The U.S. Department of Defense started the week slow Monday, awarding only five new contracts to its defense contractors, and those five worth less than $120 million in aggregate. Of these, the two largest awards went to publicly traded companies, specifically:
- BAE Systems' (NASDAQOTH:BAESY) San Diego Ship Repair subsidiary, which won a $38.6 million modification to a previously awarded contract to perform upgrades on the guided missile destroyer USS Benfold (DDG-65). BAE is expected to complete this work by August 2014.
- General Dynamics' (NYSE:GD) soon-to-be merged-out-of-existence Armament and Technical Products unit, which was awarded a $32.7 million firm fixed-price multi-year procurement contract for the production of MK82 Mod 0 Aegis gun and guided-missile directors and MK 200 Mod 0 Aegis director controllers to be incorporated into six Aegis Weapon System ship sets.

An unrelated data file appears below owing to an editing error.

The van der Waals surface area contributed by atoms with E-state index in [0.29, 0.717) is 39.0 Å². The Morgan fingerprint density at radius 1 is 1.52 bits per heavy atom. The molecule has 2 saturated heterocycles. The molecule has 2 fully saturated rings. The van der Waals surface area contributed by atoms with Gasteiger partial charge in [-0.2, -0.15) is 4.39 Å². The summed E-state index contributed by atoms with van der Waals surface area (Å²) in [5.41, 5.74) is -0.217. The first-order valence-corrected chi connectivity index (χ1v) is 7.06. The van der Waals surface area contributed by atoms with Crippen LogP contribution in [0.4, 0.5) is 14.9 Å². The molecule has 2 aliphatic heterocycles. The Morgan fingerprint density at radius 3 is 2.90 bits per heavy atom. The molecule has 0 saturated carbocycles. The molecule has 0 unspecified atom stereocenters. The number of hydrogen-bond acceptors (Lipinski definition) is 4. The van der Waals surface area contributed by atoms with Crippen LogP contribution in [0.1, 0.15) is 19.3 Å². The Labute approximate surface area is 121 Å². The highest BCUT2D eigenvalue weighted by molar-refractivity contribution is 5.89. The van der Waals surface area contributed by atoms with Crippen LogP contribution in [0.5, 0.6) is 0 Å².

The Aegis Weapon System, described by its maker, Lockheed Martin (NYSE:LMT), as "the world's premier naval air defense system," consists of an integrated SPY-1 multi-function phased array radar system, integrated into a missile battery, and can be used for shipboard defense against everything from aircraft to conventional missiles to ballistic missiles.
General Dynamics' role in this contract should be complete by August 2018.
Fool contributor Rich Smith has no position in any stocks mentioned. The Motley Fool owns shares of General Dynamics and Lockheed Martin. Try any of our Foolish newsletter services free for 30 days. We Fools don't all hold the same opinions, but we all believe that considering a diverse range of insights makes us better investors. The Motley Fool has a disclosure policy.
More from The Motley Fool
Scared of a Crash? It's Still Cheap to Protect Yourself
Use a simple strategy to reduce your risk.
The Safest Way to Buy Sirius XM Stock May Not Be the Best Way
Sirius XM stock comes in two flavors, and Deutsch Bank likes 'em both.
Ask a Fool: What Do I Need to Know if I Sold Stocks in 2017?
Your tax implications depend on the type of brokerage account you use, how long you owned the stock, and if you had losses to offset any gains.